- Volume 31, Issue #11
- U.S. Supreme Court Refuses To Stay Youths' Climate Change Suit
WASHINGTON, D.C. - The U.S. Supreme Court on July 30 denied a petition filed by the federal government that sought a stay in a suit brought by 21 young people accusing the government of contributing to climate change, finding that the request was premature and that the plaintiffs' claims present "substantial grounds for difference of opinion" (United States of America, et al. v. U.S. District Court for the District of Oregon, No. 18A65, U.S. Sup.).
- Judge Finds Oakland, San Francisco Lack Jurisdiction In Climate Change Suit
SAN FRANCISCO - A federal judge in California in July 27 granted a motion filed by four fossil fuel sellers in which they argued that the cities of Oakland and San Francisco lacked personal jurisdiction to pursue claims that the companies' marketing of fossil fuels contributed to climate change and rising sea levels that now threaten the cities, holding that the municipalities failed to demonstrate that their injuries would have occurred without the companies' activities in the state (City of Oakland v. BP Plc, et al., No. 17-06011, N.D. Calif., 2018 U.S. Dist. LEXIS 126258).
- New York City's Climate Change Claims Displaced By Federal Law, Judge Says
NEW YORK - A federal judge in New York on July 19 dismissed New York City's lawsuit accusing five producers of fossil fuels of promoting their products despite knowing they caused climate change, finding that its claims for public nuisance, private nuisance and trespass are displaced by the federal Clean Air Act (City of New York v. BP PLC, et al., No. 18 Civ. 182, S.D. N.Y., 2018 U.S. Dist. LEXIS 120934).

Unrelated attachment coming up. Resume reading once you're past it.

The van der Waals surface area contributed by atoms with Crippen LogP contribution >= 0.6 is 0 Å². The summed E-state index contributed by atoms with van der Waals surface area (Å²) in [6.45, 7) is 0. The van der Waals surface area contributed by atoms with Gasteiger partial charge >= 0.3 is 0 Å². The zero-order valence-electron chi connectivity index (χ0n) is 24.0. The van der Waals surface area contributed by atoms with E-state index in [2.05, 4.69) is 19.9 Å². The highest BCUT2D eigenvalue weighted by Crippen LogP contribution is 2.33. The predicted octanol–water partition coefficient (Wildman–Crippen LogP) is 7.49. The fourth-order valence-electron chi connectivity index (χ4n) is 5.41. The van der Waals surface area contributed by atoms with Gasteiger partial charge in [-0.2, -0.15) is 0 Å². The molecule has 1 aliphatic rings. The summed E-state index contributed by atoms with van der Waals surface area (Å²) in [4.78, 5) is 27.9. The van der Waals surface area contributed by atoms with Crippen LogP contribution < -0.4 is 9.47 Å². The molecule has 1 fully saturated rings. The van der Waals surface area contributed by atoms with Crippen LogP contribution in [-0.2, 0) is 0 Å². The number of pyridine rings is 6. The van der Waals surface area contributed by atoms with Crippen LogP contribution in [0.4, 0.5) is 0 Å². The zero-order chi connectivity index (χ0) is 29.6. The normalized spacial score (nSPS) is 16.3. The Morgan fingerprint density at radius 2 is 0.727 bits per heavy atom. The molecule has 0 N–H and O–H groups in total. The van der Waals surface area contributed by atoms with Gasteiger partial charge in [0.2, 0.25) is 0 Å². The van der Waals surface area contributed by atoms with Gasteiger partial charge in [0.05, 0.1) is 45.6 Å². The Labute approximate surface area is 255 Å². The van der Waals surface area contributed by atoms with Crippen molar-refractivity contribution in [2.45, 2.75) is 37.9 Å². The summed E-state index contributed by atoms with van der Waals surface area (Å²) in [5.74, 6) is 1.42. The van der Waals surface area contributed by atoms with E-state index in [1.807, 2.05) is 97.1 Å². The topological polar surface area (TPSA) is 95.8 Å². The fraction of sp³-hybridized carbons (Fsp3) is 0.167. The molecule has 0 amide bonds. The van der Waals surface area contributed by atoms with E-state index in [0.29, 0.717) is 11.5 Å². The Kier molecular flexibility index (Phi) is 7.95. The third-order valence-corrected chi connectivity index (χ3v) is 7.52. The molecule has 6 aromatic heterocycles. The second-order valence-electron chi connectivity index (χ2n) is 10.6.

- Baltimore Mayor, City Council Sue Fossil Fuel Producers Over Climate Change
BALTIMORE - The mayor and city council of Baltimore on July 20 sued 14 producers of fossil fuels in Maryland state court, contending that the companies knew since the 1960s that the use of the products causes climate change, which causes sea levels to rise and increases the risk of damage to the city's infrastructure (Mayor and City Council of Baltimore v. BP Plc, et al., No. n/a, Md. Cir., Baltimore City).
- 5th Circuit Dismisses Texas Agencies, Universities From Superfund Cleanup Suit
NEW ORLEANS - A Fifth Circuit U.S. Court of Appeals panel on Aug. 1 ordered a federal judge in Texas to dismiss claims brought under the Comprehensive Environmental Response, Compensation, and Liability Act (CERCLA) and Texas Solid Waste Disposal Act (SWDA) against a number of state agencies and universities, finding that they are immune to the suit under state sovereign immunity (United States Oil Recovery Site Potentially Responsible Parties Group v. Railroad Commission of Texas, et al., No. 17-20361, 5th Cir., 2018 U.S. App. LEXIS 21375).
- Federal Appeals Panel Upholds Ruling Awarding Companies $99M For Avgas Cleanup
WASHINGTON, D.C. - A Federal Circuit U.S. Circuit Court of Appeals panel on July 18 upheld a 2017 ruling requiring the government to pay $99 million to companies it contracted with to manufacture aviation fuel (avgas) during World War II and a 2015 order denying the government's request for discovery into any insurance coverage settlements the companies obtained, finding that the judge did not abuse her discretion when making the decisions (Shell Oil Company, et al. v. United States, No. 2017-1695, Fed. Cir., 2018 U.S. App. LEXIS 19858).